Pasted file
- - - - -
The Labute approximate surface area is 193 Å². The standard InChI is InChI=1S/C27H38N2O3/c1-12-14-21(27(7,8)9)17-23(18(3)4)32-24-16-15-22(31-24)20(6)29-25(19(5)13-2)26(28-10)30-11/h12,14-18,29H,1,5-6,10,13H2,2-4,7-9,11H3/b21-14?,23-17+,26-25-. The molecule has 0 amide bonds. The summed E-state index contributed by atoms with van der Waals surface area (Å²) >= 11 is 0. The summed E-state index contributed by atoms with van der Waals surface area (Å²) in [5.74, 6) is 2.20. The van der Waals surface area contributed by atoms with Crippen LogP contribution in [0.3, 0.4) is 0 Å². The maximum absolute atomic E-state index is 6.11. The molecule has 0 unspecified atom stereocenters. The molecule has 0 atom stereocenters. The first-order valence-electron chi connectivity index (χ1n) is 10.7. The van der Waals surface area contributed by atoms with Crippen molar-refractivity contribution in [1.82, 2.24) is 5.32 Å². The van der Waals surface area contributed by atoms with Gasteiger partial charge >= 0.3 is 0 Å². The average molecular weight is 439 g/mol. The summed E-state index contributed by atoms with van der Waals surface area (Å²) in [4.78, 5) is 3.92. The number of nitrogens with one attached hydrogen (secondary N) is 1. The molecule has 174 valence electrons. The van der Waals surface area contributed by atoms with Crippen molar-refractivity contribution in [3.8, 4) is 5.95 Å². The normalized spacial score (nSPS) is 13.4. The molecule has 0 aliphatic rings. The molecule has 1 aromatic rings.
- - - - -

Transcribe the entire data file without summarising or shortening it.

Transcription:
The Labute approximate surface area is 193 Å². The standard InChI is InChI=1S/C27H38N2O3/c1-12-14-21(27(7,8)9)17-23(18(3)4)32-24-16-15-22(31-24)20(6)29-25(19(5)13-2)26(28-10)30-11/h12,14-18,29H,1,5-6,10,13H2,2-4,7-9,11H3/b21-14?,23-17+,26-25-. The molecule has 0 amide bonds. The summed E-state index contributed by atoms with van der Waals surface area (Å²) >= 11 is 0. The summed E-state index contributed by atoms with van der Waals surface area (Å²) in [5.74, 6) is 2.20. The van der Waals surface area contributed by atoms with Crippen LogP contribution in [0.3, 0.4) is 0 Å². The maximum absolute atomic E-state index is 6.11. The molecule has 0 unspecified atom stereocenters. The molecule has 0 atom stereocenters. The first-order valence-electron chi connectivity index (χ1n) is 10.7. The van der Waals surface area contributed by atoms with Crippen molar-refractivity contribution in [1.82, 2.24) is 5.32 Å². The van der Waals surface area contributed by atoms with Gasteiger partial charge >= 0.3 is 0 Å². The average molecular weight is 439 g/mol. The summed E-state index contributed by atoms with van der Waals surface area (Å²) in [4.78, 5) is 3.92. The number of nitrogens with one attached hydrogen (secondary N) is 1. The molecule has 174 valence electrons. The van der Waals surface area contributed by atoms with Crippen molar-refractivity contribution in [3.8, 4) is 5.95 Å². The normalized spacial score (nSPS) is 13.4. The molecule has 0 aliphatic rings. The molecule has 1 aromatic rings.